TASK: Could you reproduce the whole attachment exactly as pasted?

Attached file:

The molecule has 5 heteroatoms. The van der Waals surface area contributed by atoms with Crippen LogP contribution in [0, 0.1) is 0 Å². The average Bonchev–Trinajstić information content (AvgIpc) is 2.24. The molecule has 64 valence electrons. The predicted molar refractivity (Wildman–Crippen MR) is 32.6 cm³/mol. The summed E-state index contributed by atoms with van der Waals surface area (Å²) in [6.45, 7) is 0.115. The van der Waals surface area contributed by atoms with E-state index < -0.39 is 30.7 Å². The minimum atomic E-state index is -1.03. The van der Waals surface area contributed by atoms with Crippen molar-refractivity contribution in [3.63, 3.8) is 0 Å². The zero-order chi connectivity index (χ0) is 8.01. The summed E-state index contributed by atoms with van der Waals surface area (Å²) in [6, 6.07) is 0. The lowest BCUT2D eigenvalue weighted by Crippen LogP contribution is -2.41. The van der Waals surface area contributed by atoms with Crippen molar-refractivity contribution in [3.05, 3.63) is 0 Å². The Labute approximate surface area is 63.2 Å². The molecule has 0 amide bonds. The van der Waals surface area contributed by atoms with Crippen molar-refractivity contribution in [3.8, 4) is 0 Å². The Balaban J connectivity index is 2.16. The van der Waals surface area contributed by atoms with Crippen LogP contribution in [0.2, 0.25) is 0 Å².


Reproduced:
The molecule has 5 heteroatoms. The van der Waals surface area contributed by atoms with Crippen LogP contribution in [0, 0.1) is 0 Å². The average Bonchev–Trinajstić information content (AvgIpc) is 2.24. The molecule has 64 valence electrons. The predicted molar refractivity (Wildman–Crippen MR) is 32.6 cm³/mol. The summed E-state index contributed by atoms with van der Waals surface area (Å²) in [6.45, 7) is 0.115. The van der Waals surface area contributed by atoms with E-state index < -0.39 is 30.7 Å². The minimum atomic E-state index is -1.03. The van der Waals surface area contributed by atoms with Crippen molar-refractivity contribution in [3.63, 3.8) is 0 Å². The zero-order chi connectivity index (χ0) is 8.01. The summed E-state index contributed by atoms with van der Waals surface area (Å²) in [6, 6.07) is 0. The lowest BCUT2D eigenvalue weighted by Crippen LogP contribution is -2.41. The van der Waals surface area contributed by atoms with Crippen molar-refractivity contribution in [3.05, 3.63) is 0 Å². The Labute approximate surface area is 63.2 Å². The molecule has 0 amide bonds. The van der Waals surface area contributed by atoms with Crippen molar-refractivity contribution in [3.8, 4) is 0 Å². The Balaban J connectivity index is 2.16. The van der Waals surface area contributed by atoms with Crippen LogP contribution in [0.2, 0.25) is 0 Å².